Now if you are like me, you have way too many clothes that you need. In fact, most people only utilize 20% of their wardrobe. You open your wardrobe and think that you have nothing to wear. This is despite having a closet that’s bursting at the seams! So what do you do? You go back to wearing what you usually do.
There are plenty of websites out there that help you with paring down your wardrobe. Below are just some insights I got from decluttering 90% of my wardrobe. Yes……. I got rid of 90% of my wardrobe.
Here it goes 🙂
1) Designate 3 boxes/bags. Donate, Fix and Undecided. I don’t have a Keep box as keepers go back into the wardrobe.
2) Donate pile gets kept in the apt for 2-4 weeks and off to Salvation Army it goes. Or donate to another organization. In fact, there are plenty of shelters that will take your used clothing. When you are weary of decluttering, think about how your clothes will go on to bless people who need it more than you do! And practice common sense, please donate clothes in conditions that you, yourself will wear. If it’s too ratty, cut it up for rags to use around the house/apt.
3) As for the fix pile, this pile tends to be small for me because a lot of the items are not worth the additional money/effort/time to fix it.
4) Undecided pile. Most advocate putting your undecided pile into a box, date it. And after 6 months, if you don’t miss what’s in it (or you can’t even remember what’s in it!), just take the box to donate. Do not open, do not pass go, head straight to the donation center! 🙂 Now this method doesn’t work for me. What I do instead is to get an opinion of someone I trust. Put on a fashion show and trust your friend/significant other’s opinion!
5) Start with one category. For example, I started with jeans, then I went onto dresses, etc. This way I can see at an instant that I actually have 10 black shirts that look almost the same!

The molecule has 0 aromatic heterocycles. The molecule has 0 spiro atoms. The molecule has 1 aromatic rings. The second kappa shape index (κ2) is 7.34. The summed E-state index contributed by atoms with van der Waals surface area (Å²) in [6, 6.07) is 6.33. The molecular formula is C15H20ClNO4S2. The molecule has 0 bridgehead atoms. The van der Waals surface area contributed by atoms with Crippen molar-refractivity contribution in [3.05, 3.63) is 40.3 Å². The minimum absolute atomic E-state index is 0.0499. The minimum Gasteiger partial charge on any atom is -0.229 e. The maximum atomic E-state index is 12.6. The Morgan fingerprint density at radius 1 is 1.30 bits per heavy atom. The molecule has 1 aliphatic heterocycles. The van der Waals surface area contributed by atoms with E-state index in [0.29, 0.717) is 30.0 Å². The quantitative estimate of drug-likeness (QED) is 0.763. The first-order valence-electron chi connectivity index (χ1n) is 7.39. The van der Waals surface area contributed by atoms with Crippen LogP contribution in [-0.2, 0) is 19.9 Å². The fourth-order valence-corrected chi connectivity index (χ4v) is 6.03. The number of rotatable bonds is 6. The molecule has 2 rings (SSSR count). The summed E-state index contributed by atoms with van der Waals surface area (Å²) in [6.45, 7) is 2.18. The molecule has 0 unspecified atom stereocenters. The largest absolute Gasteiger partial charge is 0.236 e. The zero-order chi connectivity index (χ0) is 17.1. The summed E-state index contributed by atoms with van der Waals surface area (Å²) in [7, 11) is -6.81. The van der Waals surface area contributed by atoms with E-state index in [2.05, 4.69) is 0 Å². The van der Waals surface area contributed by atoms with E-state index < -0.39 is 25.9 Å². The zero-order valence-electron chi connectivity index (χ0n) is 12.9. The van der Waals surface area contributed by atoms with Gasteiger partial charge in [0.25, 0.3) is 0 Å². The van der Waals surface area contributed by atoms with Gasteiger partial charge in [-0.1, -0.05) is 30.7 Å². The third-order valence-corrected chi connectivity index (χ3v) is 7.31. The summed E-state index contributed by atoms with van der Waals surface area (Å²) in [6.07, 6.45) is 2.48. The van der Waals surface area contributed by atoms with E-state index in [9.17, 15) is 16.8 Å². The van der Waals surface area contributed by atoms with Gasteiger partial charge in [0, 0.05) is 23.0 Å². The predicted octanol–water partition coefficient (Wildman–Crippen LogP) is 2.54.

6) Trust your initial reaction when you see yourself wearing the item. I wore the item in question in front of a full length mirror (you can get a cheap version $5-$6). Then I made a quick snap decision. Often times, your first thought is the instinctive reaction you have to the item. In fact, go ahead and set aside a donation space. There will be days when you wear an item and you instinctively want to take it off immediately. Dump that item into the box and shut it.
7) Get a personal color analysis done. Remember a time when people told you,”Oh you’re a summer!”, etc? Well, personal color analysis has come a long way. I got mine done and it was the best money I had ever spent! If you are interested in learning more, check out my analyst’s page here
8) If you have expensive stuff or want to do it, you can try to get money for your clothes! Try ebay, Craiglist or consignment shops in your area.
9) Understand that this will be a work in progress. I said I got rid of 90% of my wardrobe. BUT that was done over the course of 3 years. And I am still working on it. In fact, I set aside another 10 shirts this weekend for the donation pile.
That’s it for now. Good luck in your decluttering journey!